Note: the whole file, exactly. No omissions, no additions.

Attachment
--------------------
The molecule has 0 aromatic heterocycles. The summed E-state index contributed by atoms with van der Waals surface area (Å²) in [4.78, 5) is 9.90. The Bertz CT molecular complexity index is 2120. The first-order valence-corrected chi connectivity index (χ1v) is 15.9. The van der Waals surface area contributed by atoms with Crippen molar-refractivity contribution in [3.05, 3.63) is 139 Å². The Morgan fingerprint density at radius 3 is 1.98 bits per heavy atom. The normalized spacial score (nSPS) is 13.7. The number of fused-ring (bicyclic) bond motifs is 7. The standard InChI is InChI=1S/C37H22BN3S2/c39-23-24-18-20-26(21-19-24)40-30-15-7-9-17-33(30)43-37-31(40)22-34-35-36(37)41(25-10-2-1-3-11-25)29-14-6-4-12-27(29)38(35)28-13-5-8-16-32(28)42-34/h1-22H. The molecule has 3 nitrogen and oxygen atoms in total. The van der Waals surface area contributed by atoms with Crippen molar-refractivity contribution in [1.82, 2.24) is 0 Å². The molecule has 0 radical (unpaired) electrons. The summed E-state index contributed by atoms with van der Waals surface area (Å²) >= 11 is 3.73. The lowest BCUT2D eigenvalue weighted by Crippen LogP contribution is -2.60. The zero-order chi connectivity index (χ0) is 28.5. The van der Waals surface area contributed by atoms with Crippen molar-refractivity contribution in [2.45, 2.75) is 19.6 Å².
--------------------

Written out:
The molecule has 0 aromatic heterocycles. The summed E-state index contributed by atoms with van der Waals surface area (Å²) in [4.78, 5) is 9.90. The Bertz CT molecular complexity index is 2120. The first-order valence-corrected chi connectivity index (χ1v) is 15.9. The van der Waals surface area contributed by atoms with Crippen molar-refractivity contribution in [3.05, 3.63) is 139 Å². The Morgan fingerprint density at radius 3 is 1.98 bits per heavy atom. The normalized spacial score (nSPS) is 13.7. The number of fused-ring (bicyclic) bond motifs is 7. The standard InChI is InChI=1S/C37H22BN3S2/c39-23-24-18-20-26(21-19-24)40-30-15-7-9-17-33(30)43-37-31(40)22-34-35-36(37)41(25-10-2-1-3-11-25)29-14-6-4-12-27(29)38(35)28-13-5-8-16-32(28)42-34/h1-22H. The molecule has 3 nitrogen and oxygen atoms in total. The van der Waals surface area contributed by atoms with Crippen molar-refractivity contribution in [1.82, 2.24) is 0 Å². The molecule has 0 radical (unpaired) electrons. The summed E-state index contributed by atoms with van der Waals surface area (Å²) >= 11 is 3.73. The lowest BCUT2D eigenvalue weighted by Crippen LogP contribution is -2.60. The zero-order chi connectivity index (χ0) is 28.5. The van der Waals surface area contributed by atoms with Crippen molar-refractivity contribution in [2.45, 2.75) is 19.6 Å².